German anti-aircraft cruiser Niobe

German anti-aircraft cruiser Niobe

"Niobe" (ex-Hr.Ms. "Gelderland") was a German anti-aircraft cruiser that served during World War II. She was sunk in the harbour of Kotka in Finland on July 16, 1944.


The ship began its history as the Dutch "Holland"-class armoured deck cruiser ("pantserdekschip") Hr.Ms. "Gelderland". After World War I she served as an artillery training ship in the Dutch navy. The ship was seized by the Germans during their invasion of the Netherlands in 1940. "Gelderland" joined the German "Kriegsmarine" under its new name "Niobe". She was in use between 1940-44, first as a cruiser, then as a training ship, and finally as an AA-cruiser ("Flakschiff").

During the great Soviet offensive of 1944 the Soviets tried to finish the war against the Finns, once and for all. The Germans came to aid the Finns and among the material brought with them was the AA-cruiser "Niobe", which was ordered to strengthen the air defences of Kotka, then one of the most bombed cities of Finland. The Soviet Union put much emphasis on finding and sinking the Finnish coastal defence ship "Väinämöinen". Soviet aerial reconnaissance spotted a large ship in the Kotka harbour and decided to attack it with great strength. 132 bombers and fighters took off on July 16, 1944. The ship was however the "Niobe" and the aircraft were met with fierce resistance. Nine aircraft were shot down before the ship was hit by seven bombs and two bouncing bombs (similar to the ones used in Operation Chastise) from two Soviet A-20 Havoc bombers. The guns were still shooting while she was settling in her shallow grave. 70 men were lost.

The "Niobe" was lifted and scrapped in 1953.

External links

* [ Gelderland page]
* [ Niobe]
* [ Pictures and facts]

Wikimedia Foundation. 2010.

Игры ⚽ Нужно решить контрольную?

Look at other dictionaries:

  • Niobe (disambiguation) — Contents 1 Greek mythology 2 Arts 3 Entertainment 4 …   Wikipedia

  • Niobe (ship) — Several ships have borne the name Niobe, after the figure of Niobe in Greek mythology German anti aircraft cruiser Niobe, ex HNLMS Gelderland, Dutch ship taken over by the Germans during World War II Segelschulschiff Niobe, a tall ship used by… …   Wikipedia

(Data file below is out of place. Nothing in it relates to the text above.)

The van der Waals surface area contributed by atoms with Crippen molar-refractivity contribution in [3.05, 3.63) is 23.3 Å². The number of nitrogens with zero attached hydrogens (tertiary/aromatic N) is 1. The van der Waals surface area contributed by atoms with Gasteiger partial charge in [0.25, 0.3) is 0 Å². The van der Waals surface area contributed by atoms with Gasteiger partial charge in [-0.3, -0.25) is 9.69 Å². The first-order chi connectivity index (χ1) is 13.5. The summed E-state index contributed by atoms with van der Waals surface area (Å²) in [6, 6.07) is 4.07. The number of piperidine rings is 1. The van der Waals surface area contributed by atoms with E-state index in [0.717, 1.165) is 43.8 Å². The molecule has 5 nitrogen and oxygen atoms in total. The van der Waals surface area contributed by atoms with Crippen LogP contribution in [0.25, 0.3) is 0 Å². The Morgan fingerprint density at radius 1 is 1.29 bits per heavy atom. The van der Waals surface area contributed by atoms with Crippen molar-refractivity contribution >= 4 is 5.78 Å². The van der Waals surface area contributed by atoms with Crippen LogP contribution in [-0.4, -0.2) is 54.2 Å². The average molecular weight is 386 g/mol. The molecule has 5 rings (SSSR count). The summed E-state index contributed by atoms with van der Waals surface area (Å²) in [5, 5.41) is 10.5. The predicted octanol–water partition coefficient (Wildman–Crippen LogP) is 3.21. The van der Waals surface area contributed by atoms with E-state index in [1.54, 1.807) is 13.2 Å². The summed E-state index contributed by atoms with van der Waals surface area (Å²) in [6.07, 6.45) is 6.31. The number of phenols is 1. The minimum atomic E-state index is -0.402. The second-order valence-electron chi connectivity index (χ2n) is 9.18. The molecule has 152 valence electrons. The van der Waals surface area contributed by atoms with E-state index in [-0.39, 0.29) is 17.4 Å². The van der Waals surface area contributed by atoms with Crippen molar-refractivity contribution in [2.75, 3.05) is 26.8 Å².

• HNLMS Gelderland — The wreck of Niobe in Kotka Career …   Wikipedia

  • HNLMS De Gelderland — was a Dutch warship. During its career in the Dutch Navy it was most notable for being the ship Queen Wilhelmina sent to South Africa to rescue Paul Kruger during the Second Boer War. The ship was taken over by the Germans during World War II and …   Wikipedia

  • List of World War II topics (G) — # G H (navigation) # G Men vs the Black Dragon # G and H class destroyer # G for George # G. B. Pegram # G. Mennen Williams # G. N. Glasoe # G. Warren Nutter # G.I. Robot # G.I. Stories # G.I. Wanna Home # G?siówka # Göppingen Gö 9 # Göran… …   Wikipedia

  • Bouncing bomb — Infobox Weapon name = Vickers Type 464 code name: Upkeep store caption = Upkeep bouncing bomb at the Imperial War Museum Duxford origin = UK type = Conventional (depth charge) is ranged =yes is bladed= is explosive =yes is artillery= is vehicle=… …   Wikipedia

  • List of cruisers — This is a so far incomplete list of cruisers 1860 present. It includes protected, light, armoured, battle , heavy and missile cruisers. Dates are launching dates. Argentina * Patagonia (1885) * Necochea (1890) Renamed Veinticinco de Mayo * Nueve… …   Wikipedia

  • List of naval ship classes of Germany — The list of naval ship classes of Germany includes all classes of naval ships produced or operated in Germany from the late 19th century to modern day.See also: * List of naval ships of Germany for a list of individual ships * List of German Navy …   Wikipedia

  • Finnish coastal defence ship Väinämöinen — Väinämöinen was a Finnish coastal defence ship, the sister ship of the Finnish Navy s flagship Ilmarinen and also the first ship of her class. She was built at the Crichton Vulcan shipyard in Turku and was launched in 1932. Väinämöinen , as well… …   Wikipedia

Share the article and excerpts

Direct link
Do a right-click on the link above
and select “Copy Link”